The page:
The other day I went to a medicine shop and asked for a medicine from a prescription. The pack of 10 costs four-fifty. I open the wallet and find that the smallest paper currency I have is a fifty. The second smallest? Five hundred! And the loose change all totalled up to two rupees fifty.

I gave an apologetic sigh and offered the shopkeeper the fifty hoping that he’d give me change. With a stern look the shopkeeper took back the medicines from my hand, gave me a hand signal denoting refusal and put the medicine back in the shelf, without saying a word. I asked him why. And he says “We won’t entertain this”. That’s all.

I walk over to the next shop, which was like two blocks away, enter it. The guy looks friendly. I thought let’s take a chance. So I asked him for the medicine, and while he’s taking it out of the shelf, I casually ask “You have change for fifty, don’t you?”. He looks back at me, and politely says “No”, keeping the medicine back in the shelf.

So I ask him, “You are a shop. How come you don’t have change?” to which his response is “If you can’t produce change for 4.50, how do you expect us to keep change for 45.50?”

So is having a bigger note worthless if you’re buying a small item? I know that if you offer a pan-wallah a thousand rupee note for a five rupee cigarette it’s absurd, but this is not a difference of 995 we’re talking about or a small pan-wallah. Both shops were decent-sized medicine shops, which I’ve grown up seeing and buying from. What is the reason for their refusal? Is short change really short in the market? Is day-to-day liquidity so low that people are clinging on to any short change they have and are refusing business? Or is it just a stand they have taken that they will not entertain business which makes them do this ‘heavy work’ of counting and returning change?

What use is a bigger currency note if I cannot buy small things with it? I had over a thousand rupees with me right then, but I could not buy medicines worth less than ten rupees.

If there is a liquidity problem, then it is worrying. But if the problem is in the mindsets of the store owners, then it is ridiculous. If they are facing a real short change problem, I think they should offer other channels of payment. Accept credit/debit/charge cards, accept cheques.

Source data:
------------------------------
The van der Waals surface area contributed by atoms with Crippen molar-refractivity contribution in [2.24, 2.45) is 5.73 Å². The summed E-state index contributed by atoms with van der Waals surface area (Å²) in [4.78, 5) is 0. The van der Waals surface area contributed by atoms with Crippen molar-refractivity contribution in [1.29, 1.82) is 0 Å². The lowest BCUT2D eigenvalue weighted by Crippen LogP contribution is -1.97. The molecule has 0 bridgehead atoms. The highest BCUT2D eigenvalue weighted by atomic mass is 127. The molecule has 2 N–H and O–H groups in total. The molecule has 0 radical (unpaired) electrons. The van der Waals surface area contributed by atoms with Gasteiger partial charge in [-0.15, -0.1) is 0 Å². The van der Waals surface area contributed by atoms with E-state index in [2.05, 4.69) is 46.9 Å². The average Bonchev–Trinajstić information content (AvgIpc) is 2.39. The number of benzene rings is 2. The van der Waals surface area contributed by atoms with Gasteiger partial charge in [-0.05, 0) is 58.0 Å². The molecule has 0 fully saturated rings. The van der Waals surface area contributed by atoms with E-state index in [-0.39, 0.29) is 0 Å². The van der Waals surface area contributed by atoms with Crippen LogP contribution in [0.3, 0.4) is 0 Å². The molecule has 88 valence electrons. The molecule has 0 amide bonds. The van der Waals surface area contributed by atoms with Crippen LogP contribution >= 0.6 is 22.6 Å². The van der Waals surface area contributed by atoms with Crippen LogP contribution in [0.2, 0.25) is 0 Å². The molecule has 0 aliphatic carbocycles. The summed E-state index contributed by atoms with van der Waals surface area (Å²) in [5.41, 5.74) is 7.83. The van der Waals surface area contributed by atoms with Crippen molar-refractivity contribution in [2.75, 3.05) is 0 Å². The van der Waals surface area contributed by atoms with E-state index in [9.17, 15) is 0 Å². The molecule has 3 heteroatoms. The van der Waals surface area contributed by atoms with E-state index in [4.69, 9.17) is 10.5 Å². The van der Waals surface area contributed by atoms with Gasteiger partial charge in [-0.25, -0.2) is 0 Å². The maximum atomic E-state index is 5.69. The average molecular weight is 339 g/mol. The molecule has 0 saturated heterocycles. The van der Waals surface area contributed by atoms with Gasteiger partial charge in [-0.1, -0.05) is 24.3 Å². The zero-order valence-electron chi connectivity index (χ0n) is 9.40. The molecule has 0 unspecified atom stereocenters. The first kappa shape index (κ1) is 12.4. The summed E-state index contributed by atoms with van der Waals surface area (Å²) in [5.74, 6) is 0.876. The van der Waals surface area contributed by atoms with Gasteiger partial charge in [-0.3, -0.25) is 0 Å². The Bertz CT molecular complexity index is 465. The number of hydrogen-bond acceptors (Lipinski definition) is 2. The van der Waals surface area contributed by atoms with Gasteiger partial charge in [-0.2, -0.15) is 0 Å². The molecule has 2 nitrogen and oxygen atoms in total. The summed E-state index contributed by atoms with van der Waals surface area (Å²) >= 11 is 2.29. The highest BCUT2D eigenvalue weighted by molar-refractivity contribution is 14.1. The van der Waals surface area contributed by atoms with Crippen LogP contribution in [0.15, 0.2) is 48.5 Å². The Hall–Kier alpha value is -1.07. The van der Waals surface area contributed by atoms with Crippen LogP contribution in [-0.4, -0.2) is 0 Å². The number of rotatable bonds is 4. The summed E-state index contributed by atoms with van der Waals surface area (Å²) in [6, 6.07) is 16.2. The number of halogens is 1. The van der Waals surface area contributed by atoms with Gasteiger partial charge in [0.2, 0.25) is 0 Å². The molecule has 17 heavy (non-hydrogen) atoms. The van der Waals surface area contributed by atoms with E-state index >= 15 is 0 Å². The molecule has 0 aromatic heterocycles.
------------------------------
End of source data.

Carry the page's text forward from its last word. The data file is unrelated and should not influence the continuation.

Why lose business over this issue, and why dishonour a customer even when he has more money than needed for the transaction?

4 thoughts on “You won’t sell to me?

  1. Very Seth Godin like. The issue is that each business is very comfortable in their skin. They don’t have an upper slab to aim to. Also, in India, Jaan-pehchaan works. If you’d be their customer for long, they might have done what’s needed.

    Serve. With love.

  2. That is a very nice point you have brought up here !

    This is a fact and thats how it has been for a very very long time…

    I also wonder why they cannot use debit cards etc for transactions but I guess the overheads of keeping one are more than the transactions these shops will do.

    Surprisingly I have never seen change as a problem in my stay in US or UK… you pay a $50 for a item that costs 20 cents… you will get your $49.80 back.. no questions no face expressions !

  3. It has got to do with the value of purchase you are making. May be he thought giving away a change of 45.50 was too much as he might need the change to return to a customer who might buy high value goods. They were not disrespecting you, but probably the consumer value you brought it. For them, 4.50 is a small amount to treat you nicely. Its wrong… but not surprising 🙂

  4. Yes I get that.

    The surprising logic was that if I can’t produce 4.50 how can they give me 45.50. Even though they are a business, and will be doing transactions like this day in and day out and their liquidity levels should be way way above the levels of a one-time buyer who just changed into jeans and put on slippers and walked out of his house without even checking how much change his wallet has.

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